The words in front of her started to blur together as she took another sip of coffee. It was 2 a.m. and after one mental breakdown, four cups of coffee and plenty of tears, the project for AP Biology was still incomplete.

“It was not good, but that class was probably the one that I stayed up the latest for — just because at that point I didn’t know how to manage my time well enough to get it done,” senior Dallis Guilliams said, describing her junior year experience. “I didn’t want to do it because I didn’t like to study or do anything. I’ve gotten a lot better at that in my senior year.”

Despite the major stress and workload that comes with Advanced Placement classes, approximately 300 students take them each year. Advanced Placement is a program in the United States and Canada created by the College Board which offers college-level curricula and examinations to high school students. American colleges and universities may grant placement and course credit to students who obtain high scores on the examinations.

West offers eight AP classes at the school, most on an A-day/B-day schedule, and several others online, but the guidance counselors recommend that students take no more than three AP classes in one year. The counselors ask students and parents to sign a waiver if they choose to do more than the recommended number.

“The student and parent have to sign that the student is attempting a course load that is not recommended because I’ve had students get suicidal from all the stress of taking too many advanced classes,” senior guidance counselor Anne Hafer said. “One student did not convey to his mother that I had told him it wasn’t a good idea, so now the parents have to sign off on it. They need to know that I didn’t recommend it.”

Along with the stress that comes with AP classes, many students are involved with extracurriculars. These students have had to learn how to balance their course load and other activities.

“I do Dance Team and the spring musical. I was going to do Debate Team, except I was joining Dance Team and all these other things, and I still had to catch up in AP,” freshman Elise Trexler said. “But I’ve had to call in so many times to say I couldn’t make it. It should be getting better now that I’ve gotten used to it.”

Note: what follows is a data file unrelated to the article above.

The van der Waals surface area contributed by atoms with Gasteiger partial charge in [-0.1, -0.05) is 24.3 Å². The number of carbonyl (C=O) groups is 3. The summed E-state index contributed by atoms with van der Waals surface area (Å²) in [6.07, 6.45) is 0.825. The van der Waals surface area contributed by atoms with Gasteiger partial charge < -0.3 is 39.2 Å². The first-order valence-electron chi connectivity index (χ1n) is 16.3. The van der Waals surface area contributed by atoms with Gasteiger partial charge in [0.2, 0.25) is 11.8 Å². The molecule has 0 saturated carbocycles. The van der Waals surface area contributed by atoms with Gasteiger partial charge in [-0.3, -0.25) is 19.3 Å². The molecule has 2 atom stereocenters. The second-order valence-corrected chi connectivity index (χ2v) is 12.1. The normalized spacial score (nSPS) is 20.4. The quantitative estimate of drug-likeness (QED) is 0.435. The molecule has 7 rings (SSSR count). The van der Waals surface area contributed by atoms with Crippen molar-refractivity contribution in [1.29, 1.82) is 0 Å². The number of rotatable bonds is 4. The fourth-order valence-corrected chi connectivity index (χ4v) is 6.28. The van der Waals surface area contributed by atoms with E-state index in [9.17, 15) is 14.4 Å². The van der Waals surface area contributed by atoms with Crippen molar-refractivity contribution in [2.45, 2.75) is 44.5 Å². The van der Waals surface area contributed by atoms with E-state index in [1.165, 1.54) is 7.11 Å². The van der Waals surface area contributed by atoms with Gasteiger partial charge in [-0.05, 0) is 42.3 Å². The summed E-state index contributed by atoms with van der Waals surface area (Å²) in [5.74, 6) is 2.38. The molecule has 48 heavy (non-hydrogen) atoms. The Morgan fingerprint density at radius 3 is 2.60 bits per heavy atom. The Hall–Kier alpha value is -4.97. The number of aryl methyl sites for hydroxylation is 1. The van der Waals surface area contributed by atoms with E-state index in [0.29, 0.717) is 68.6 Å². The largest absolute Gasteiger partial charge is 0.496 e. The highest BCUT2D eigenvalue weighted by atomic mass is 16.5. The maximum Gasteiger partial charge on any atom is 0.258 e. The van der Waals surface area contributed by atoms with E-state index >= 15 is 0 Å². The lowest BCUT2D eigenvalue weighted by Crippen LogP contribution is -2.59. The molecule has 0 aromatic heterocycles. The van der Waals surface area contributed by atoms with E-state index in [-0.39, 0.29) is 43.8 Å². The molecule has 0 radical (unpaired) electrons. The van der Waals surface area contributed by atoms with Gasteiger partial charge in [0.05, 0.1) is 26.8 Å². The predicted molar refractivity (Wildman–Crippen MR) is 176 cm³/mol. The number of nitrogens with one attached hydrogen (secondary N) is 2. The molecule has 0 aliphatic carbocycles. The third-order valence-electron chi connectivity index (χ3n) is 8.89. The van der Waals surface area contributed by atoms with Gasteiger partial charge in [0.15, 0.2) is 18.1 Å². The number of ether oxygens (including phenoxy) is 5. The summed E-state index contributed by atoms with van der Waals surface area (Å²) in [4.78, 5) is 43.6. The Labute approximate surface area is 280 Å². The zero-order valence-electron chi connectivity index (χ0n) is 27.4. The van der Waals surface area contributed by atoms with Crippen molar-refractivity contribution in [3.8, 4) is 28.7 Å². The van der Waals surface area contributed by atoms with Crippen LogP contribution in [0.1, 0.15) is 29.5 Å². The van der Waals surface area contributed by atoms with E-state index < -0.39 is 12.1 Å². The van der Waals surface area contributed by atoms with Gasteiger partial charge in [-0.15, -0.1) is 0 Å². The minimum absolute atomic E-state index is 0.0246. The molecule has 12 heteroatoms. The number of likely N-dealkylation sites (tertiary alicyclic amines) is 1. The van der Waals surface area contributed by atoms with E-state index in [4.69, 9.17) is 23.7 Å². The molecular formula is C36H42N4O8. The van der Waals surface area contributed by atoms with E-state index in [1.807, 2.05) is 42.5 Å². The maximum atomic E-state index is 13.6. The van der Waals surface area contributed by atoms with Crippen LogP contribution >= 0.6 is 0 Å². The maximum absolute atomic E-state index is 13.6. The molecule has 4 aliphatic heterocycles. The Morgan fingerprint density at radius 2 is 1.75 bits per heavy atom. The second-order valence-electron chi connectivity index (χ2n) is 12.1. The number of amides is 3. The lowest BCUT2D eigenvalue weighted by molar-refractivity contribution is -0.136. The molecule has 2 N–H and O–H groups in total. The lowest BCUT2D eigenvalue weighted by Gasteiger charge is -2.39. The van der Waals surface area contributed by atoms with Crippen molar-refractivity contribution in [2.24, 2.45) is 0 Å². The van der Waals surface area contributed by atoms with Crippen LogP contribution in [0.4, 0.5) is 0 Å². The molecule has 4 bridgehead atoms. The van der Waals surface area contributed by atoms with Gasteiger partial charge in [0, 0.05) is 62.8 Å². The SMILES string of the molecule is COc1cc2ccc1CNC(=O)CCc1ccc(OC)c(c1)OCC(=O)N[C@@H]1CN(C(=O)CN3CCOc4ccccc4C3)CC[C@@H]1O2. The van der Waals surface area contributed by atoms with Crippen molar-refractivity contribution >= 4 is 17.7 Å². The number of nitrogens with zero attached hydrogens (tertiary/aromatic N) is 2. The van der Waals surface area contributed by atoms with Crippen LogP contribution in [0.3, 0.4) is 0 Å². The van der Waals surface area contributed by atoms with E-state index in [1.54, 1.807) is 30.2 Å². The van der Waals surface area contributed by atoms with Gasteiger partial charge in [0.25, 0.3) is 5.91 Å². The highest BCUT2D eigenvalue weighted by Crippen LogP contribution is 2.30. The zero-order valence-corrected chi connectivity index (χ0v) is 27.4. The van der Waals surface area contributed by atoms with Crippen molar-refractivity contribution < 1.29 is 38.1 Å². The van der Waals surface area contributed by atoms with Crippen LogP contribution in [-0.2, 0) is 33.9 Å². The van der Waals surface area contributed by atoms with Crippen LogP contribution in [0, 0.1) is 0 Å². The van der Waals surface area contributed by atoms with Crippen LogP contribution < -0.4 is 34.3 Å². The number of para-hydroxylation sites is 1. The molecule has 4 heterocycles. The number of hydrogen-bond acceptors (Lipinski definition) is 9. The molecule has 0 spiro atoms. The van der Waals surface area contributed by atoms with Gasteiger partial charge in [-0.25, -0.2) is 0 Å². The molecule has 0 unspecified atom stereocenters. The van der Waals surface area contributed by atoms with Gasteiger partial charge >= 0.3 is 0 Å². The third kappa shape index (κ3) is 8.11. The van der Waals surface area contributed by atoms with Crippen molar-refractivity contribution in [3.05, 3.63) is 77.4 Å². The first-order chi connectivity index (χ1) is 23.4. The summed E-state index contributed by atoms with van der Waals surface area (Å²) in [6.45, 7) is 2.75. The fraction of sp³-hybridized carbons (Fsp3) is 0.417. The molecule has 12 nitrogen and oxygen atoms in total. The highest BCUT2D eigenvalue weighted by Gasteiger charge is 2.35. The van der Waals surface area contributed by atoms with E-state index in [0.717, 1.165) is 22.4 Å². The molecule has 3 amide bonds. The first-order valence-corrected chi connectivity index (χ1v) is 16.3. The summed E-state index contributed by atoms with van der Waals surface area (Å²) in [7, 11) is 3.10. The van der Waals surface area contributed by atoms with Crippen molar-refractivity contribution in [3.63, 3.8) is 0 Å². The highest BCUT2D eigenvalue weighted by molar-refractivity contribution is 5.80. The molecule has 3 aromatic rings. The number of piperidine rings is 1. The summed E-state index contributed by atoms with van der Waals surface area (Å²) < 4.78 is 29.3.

Freshman Elina Misiyuk also balances extracurriculars and school. She said she has learned how to manage her assignments on top of her activities.

“I’m an assistant teacher at a Russian school program. I take church choir and I’m involved in FBLA,” Misiyuk said. “I set aside time to do each thing, and I try to not make my homework and extracurriculars overlap. I don’t want to have to sacrifice the things I want to do over the things I have to do.”

Hafer believes students put themselves under this stress to achieve high grades and class rank.

“They’re grubbing for GPA,” Hafer said. “They’re very competitive, and they want to take AP classes so they can beat out their classmates on their GPA. Some get pressure from parents, but some have a legitimate interest. But usually, it’s the GPA game.”

Other students use AP classes as a stepping stone to better prepare themselves for college.

“I take AP classes because I feel like they’ll better prepare me for college,” Guilliams said, “just having that exposure before actually being on the college level where it’s more important that you do better. I feel like it just eases you into it. So you have a little background before you actually take the class in college.”

For Trexler, her friendships are the main motivator for why she takes AP classes.

“It’s with all my friends,” Trexler said. “We all have been in the same classes. I feel like I can learn better with them because we’ve been with each other for so long.”

Yet Hafer doesn’t believe that AP classes are mandatory to get into a good college.

“I wouldn’t use the word ‘mandatory.’ I would say AP classes are looked on favorably by the college admissions people,” Hafer said. “The better colleges, the more elite, selective colleges, definitely will tell you that they’re interested in the rigor of your schedule. They’re looking at, ‘Did they take advantage of the opportunity for AP classes?’”

Along with learning the material given to them, students also have to learn how to manage their social lives.

“Honestly, this is probably the first year of high school that I’ve actually gone to sporting events,” Guilliams said. “Maybe one or two football games or basketball games sophomore and junior year. I was always doing homework. My friends would ask me to go to the fair or something, and I was like, ‘No, I have to do homework.’ This year I’ve learned how to manage my time better, and I actually have a job. I can do other things, but still do well in school.”

In spite of the pressure, students still choose AP classes.

“Don’t be afraid to ask for help because that’s what the teachers are here for. You just have to be responsible and mature to take them because they do take a lot of work,” Guilliams said. “AP classes are college classes. If you want to do well in them, and if you want to get the most out of them, you’re going to need to actually want to be there. If you don’t actually want to be there, there’s no point in even taking AP.”

By: Khalil Balanay

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